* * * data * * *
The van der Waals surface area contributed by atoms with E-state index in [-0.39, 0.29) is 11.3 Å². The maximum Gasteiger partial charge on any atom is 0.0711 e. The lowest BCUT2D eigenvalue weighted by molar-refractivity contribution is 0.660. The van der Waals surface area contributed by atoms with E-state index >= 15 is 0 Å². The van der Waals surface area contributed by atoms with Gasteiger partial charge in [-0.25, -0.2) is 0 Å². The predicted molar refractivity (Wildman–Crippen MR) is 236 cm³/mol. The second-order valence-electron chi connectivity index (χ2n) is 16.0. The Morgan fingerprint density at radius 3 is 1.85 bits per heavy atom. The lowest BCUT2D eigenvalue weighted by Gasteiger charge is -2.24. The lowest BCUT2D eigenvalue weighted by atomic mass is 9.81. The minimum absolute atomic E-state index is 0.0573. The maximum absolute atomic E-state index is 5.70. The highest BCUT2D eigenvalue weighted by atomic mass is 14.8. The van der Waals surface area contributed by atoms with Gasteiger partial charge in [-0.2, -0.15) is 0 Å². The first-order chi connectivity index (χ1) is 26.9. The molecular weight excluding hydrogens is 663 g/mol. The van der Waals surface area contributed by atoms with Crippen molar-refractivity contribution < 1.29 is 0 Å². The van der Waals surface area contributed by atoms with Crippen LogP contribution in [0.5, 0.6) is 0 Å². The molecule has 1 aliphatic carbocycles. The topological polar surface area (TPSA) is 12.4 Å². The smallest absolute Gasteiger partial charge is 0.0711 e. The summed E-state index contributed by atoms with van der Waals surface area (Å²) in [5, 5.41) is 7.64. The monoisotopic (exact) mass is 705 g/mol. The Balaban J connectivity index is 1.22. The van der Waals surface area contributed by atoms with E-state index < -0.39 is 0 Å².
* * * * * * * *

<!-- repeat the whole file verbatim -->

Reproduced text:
The van der Waals surface area contributed by atoms with E-state index in [-0.39, 0.29) is 11.3 Å². The maximum Gasteiger partial charge on any atom is 0.0711 e. The lowest BCUT2D eigenvalue weighted by molar-refractivity contribution is 0.660. The van der Waals surface area contributed by atoms with E-state index >= 15 is 0 Å². The van der Waals surface area contributed by atoms with Gasteiger partial charge in [-0.25, -0.2) is 0 Å². The predicted molar refractivity (Wildman–Crippen MR) is 236 cm³/mol. The second-order valence-electron chi connectivity index (χ2n) is 16.0. The Morgan fingerprint density at radius 3 is 1.85 bits per heavy atom. The lowest BCUT2D eigenvalue weighted by Gasteiger charge is -2.24. The lowest BCUT2D eigenvalue weighted by atomic mass is 9.81. The minimum absolute atomic E-state index is 0.0573. The maximum absolute atomic E-state index is 5.70. The highest BCUT2D eigenvalue weighted by atomic mass is 14.8. The van der Waals surface area contributed by atoms with Gasteiger partial charge in [-0.2, -0.15) is 0 Å². The first-order chi connectivity index (χ1) is 26.9. The molecular weight excluding hydrogens is 663 g/mol. The van der Waals surface area contributed by atoms with Crippen molar-refractivity contribution < 1.29 is 0 Å². The van der Waals surface area contributed by atoms with Crippen LogP contribution in [0.5, 0.6) is 0 Å². The molecule has 1 aliphatic carbocycles. The topological polar surface area (TPSA) is 12.4 Å². The smallest absolute Gasteiger partial charge is 0.0711 e. The summed E-state index contributed by atoms with van der Waals surface area (Å²) in [5, 5.41) is 7.64. The monoisotopic (exact) mass is 705 g/mol. The Balaban J connectivity index is 1.22. The van der Waals surface area contributed by atoms with E-state index < -0.39 is 0 Å².